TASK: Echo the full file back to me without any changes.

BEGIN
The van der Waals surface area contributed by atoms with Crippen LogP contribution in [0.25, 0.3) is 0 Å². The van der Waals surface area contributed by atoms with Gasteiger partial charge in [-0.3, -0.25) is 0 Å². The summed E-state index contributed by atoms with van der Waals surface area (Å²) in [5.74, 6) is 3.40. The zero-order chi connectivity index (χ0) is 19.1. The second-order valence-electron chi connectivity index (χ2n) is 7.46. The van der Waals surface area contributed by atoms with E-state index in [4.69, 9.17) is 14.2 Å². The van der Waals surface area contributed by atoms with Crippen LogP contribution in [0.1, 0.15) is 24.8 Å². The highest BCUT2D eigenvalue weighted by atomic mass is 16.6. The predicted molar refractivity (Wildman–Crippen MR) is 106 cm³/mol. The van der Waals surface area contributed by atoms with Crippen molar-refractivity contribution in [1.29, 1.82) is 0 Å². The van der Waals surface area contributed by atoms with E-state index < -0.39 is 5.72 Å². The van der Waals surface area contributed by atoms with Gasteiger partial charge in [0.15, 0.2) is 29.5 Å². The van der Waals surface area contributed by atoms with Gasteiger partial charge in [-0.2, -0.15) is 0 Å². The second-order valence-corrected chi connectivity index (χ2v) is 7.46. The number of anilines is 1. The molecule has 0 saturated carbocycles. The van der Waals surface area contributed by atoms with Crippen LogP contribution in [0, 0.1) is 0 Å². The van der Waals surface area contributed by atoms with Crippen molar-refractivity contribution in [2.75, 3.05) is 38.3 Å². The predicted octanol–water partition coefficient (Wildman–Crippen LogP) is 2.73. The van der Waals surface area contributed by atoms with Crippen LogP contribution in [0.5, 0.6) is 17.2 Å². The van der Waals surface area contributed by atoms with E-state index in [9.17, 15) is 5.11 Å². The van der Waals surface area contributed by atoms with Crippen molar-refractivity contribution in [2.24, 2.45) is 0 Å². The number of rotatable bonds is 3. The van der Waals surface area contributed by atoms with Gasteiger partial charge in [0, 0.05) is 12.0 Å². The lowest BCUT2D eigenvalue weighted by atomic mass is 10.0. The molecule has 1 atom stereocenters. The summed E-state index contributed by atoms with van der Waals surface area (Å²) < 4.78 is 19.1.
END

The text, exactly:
The van der Waals surface area contributed by atoms with Crippen LogP contribution in [0.25, 0.3) is 0 Å². The van der Waals surface area contributed by atoms with Gasteiger partial charge in [-0.3, -0.25) is 0 Å². The summed E-state index contributed by atoms with van der Waals surface area (Å²) in [5.74, 6) is 3.40. The zero-order chi connectivity index (χ0) is 19.1. The second-order valence-electron chi connectivity index (χ2n) is 7.46. The van der Waals surface area contributed by atoms with E-state index in [4.69, 9.17) is 14.2 Å². The van der Waals surface area contributed by atoms with Crippen LogP contribution in [0.1, 0.15) is 24.8 Å². The highest BCUT2D eigenvalue weighted by atomic mass is 16.6. The predicted molar refractivity (Wildman–Crippen MR) is 106 cm³/mol. The van der Waals surface area contributed by atoms with Crippen molar-refractivity contribution in [1.29, 1.82) is 0 Å². The van der Waals surface area contributed by atoms with E-state index < -0.39 is 5.72 Å². The van der Waals surface area contributed by atoms with Gasteiger partial charge in [0.15, 0.2) is 29.5 Å². The van der Waals surface area contributed by atoms with Gasteiger partial charge in [-0.2, -0.15) is 0 Å². The second-order valence-corrected chi connectivity index (χ2v) is 7.46. The number of anilines is 1. The molecule has 0 saturated carbocycles. The van der Waals surface area contributed by atoms with Crippen LogP contribution in [0, 0.1) is 0 Å². The van der Waals surface area contributed by atoms with Crippen molar-refractivity contribution in [2.75, 3.05) is 38.3 Å². The predicted octanol–water partition coefficient (Wildman–Crippen LogP) is 2.73. The van der Waals surface area contributed by atoms with Crippen LogP contribution in [0.5, 0.6) is 17.2 Å². The van der Waals surface area contributed by atoms with E-state index in [9.17, 15) is 5.11 Å². The van der Waals surface area contributed by atoms with Crippen molar-refractivity contribution in [2.24, 2.45) is 0 Å². The number of rotatable bonds is 3. The van der Waals surface area contributed by atoms with Gasteiger partial charge in [0, 0.05) is 12.0 Å². The lowest BCUT2D eigenvalue weighted by atomic mass is 10.0. The molecule has 1 atom stereocenters. The summed E-state index contributed by atoms with van der Waals surface area (Å²) < 4.78 is 19.1.